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Back to Reality

Divergent Opinions in External Articles - The opinions expressed in articles from external sources do not necessarily reflect the views of Renalco SA and are shared for informational purposes only.


We wish you all a happy and prosperous year 2024! Have you ever left out a glass of milk for Santa Claus on Christmas Eve with your kids? Naturally, the glass of milk would still be full the next morning if you didn’t drink it on Santa’s behalf, right?

Well, at this time in early January, the markets have likely arrived at a similar conclusion – i.e. that unfortunately Santa Claus doesn’t really exist: December’s gains were borrowed from 2024, just as the gifts at the bottom of the tree did not come for free. But hey, we all enjoyed Christmas, didn’t we?

January 2024 follows one of the best Decembers of the last 30 years – in fact, the fifth-best December of the S&P 500 with a return of 4.4%. November 2023 was also the second-best November of the last 30 years with a return of almost 9%. December saw the rally broadening to cyclicals thanks to Santa Claus, aka Jay Powell.

It is thus unsurprising to see global markets starting 2024 on a weak note – all the more so given that the following items should be added to the above argument:

  • According to our ETF team, Q4 2023 saw very strong inflows in the Equity asset class, driven by US equity, making 2023 a pretty decent year for inflows.
  • Markets were very significantly “over-bought” according to our technical analyst.

Bulls will point out that there are still record-high amounts of cash sitting in money market funds “waiting to be reinvested”. However, we would counter this with two arguments:

  • Our charts from CFTC suggest the “positioning” is actually stretched in the US market.
  • The share of stocks in US households’ financial assets is close to an all-time high. The question is rather whether retail investors will reduce their holding of stocks in the coming quarters.

On fundamentals, just like the yoghurt in your fridge doesn’t change much at midnight of its expiry date, not much has changed since our last weekly report from mid-December. All the latest data has been consistent with the soft-landing narrative in the US. The December ISM Services reminds us though that in “soft landing”, there is the word landing.

  • However, in the balance of risks, the geopolitical tensions in the Middle East have truly taken a turn for the worse in late December with attacks on Western cargos ships in the Red Sea and a much more confrontational stance from Iran with regard to Israel. Should the conflict widen, it could create oil price disruptions at any moment, threatening the whole “disinflation/soft landing” scenario. We have kept our OW stance on Energy precisely to hedge that risk, but also because oil companies can offer very substantial shareholder returns at current oil levels.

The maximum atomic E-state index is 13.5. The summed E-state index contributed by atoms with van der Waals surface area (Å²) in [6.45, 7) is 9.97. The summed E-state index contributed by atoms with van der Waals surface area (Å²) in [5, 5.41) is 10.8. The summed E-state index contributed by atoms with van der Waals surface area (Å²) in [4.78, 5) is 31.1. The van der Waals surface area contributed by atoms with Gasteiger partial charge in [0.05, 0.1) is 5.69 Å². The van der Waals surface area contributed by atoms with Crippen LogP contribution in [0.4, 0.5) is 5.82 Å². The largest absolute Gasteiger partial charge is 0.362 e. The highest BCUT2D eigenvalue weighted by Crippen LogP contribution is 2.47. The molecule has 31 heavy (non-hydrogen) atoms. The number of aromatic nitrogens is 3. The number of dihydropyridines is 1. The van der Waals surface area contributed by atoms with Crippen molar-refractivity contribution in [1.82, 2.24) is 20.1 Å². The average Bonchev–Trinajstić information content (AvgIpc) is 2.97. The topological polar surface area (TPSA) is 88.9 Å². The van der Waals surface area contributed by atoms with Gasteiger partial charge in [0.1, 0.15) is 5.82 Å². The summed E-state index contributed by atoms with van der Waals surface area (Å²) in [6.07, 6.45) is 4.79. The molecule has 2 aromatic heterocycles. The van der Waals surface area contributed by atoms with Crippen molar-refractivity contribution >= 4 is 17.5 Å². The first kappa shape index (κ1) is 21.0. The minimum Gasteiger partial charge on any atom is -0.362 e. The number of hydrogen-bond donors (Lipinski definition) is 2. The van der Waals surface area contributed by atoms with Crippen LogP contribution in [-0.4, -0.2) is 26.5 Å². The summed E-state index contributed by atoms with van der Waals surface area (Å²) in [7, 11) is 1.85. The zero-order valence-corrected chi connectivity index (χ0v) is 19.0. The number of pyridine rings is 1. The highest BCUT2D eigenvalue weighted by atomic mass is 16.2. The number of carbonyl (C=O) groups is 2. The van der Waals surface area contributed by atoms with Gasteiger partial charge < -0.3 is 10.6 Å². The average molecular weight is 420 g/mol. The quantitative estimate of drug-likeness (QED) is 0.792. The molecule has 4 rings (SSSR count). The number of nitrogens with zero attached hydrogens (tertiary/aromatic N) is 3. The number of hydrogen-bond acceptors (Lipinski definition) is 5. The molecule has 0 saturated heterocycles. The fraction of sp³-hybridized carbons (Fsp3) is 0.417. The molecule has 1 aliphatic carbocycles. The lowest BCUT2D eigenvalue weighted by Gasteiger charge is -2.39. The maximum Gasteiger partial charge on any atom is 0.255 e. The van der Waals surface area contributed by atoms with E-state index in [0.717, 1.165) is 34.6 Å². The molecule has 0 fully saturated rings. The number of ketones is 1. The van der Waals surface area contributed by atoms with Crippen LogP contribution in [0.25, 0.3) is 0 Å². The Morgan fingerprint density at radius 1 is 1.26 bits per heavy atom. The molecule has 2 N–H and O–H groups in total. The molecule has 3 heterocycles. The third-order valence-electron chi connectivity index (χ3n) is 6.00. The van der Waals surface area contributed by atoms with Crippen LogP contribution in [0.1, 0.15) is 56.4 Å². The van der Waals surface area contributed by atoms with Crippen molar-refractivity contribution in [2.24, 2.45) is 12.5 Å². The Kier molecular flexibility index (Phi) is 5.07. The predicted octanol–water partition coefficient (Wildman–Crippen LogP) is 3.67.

• With more than five cuts (by 25bps) expected for US policy rates in 2024, demanding earnings expectations despite a sharp decline in nominal growth, and the monstruous performance of Big Tech in 2023, equity markets (slight UW) look to us to be ahead of fundamentals.

One note of optimism rather than caution: China released a surprisingly strong PMI Services (the Caixin index is diverging upwards from the China Federation of Logistics and Purchasing PMI that declined) and iron ore prices have been on a rising path (some stocks very much exposed to China have taken notice). While US and European equity markets are surfing at all-time-highs levels, MSCI EM is still some 37% below its 2021 top. That’s one of our key convictions. On China specifically, it’s early days to turn decisively more confident as property woes haven’t been resolved just yet, but we noted several positive policy signals at the end of last year (“pursuing stability through growth”, PBOC’s PSL injection into banks).

Week ahead: The key highlight will be US CPI for December, expected to have increased by 3.3%, from 3.1% in November, as energy base effects gradually fade. Core CPI is expected at 3.8%, from 4% in November. Still in the US, the NFIB small business optimism survey will be particularly relevant after the December rally in US small caps. In Europe, industrial production figures for November are unlikely to have many market implications, as they lag. In Japan, the Tokyo CPI, a proxy for national inflation, will be important ahead of the 23/01 BoJ meeting, which could end the negative rates era in Japan. In China, watch trade figures for December, as well as the CPI/ PPI and credit growth. Taiwan presidential elections will take place on 13 January. The earnings season will start, with major US banks reporting earnings towards the end of the week.

Asset classes performance (2023)



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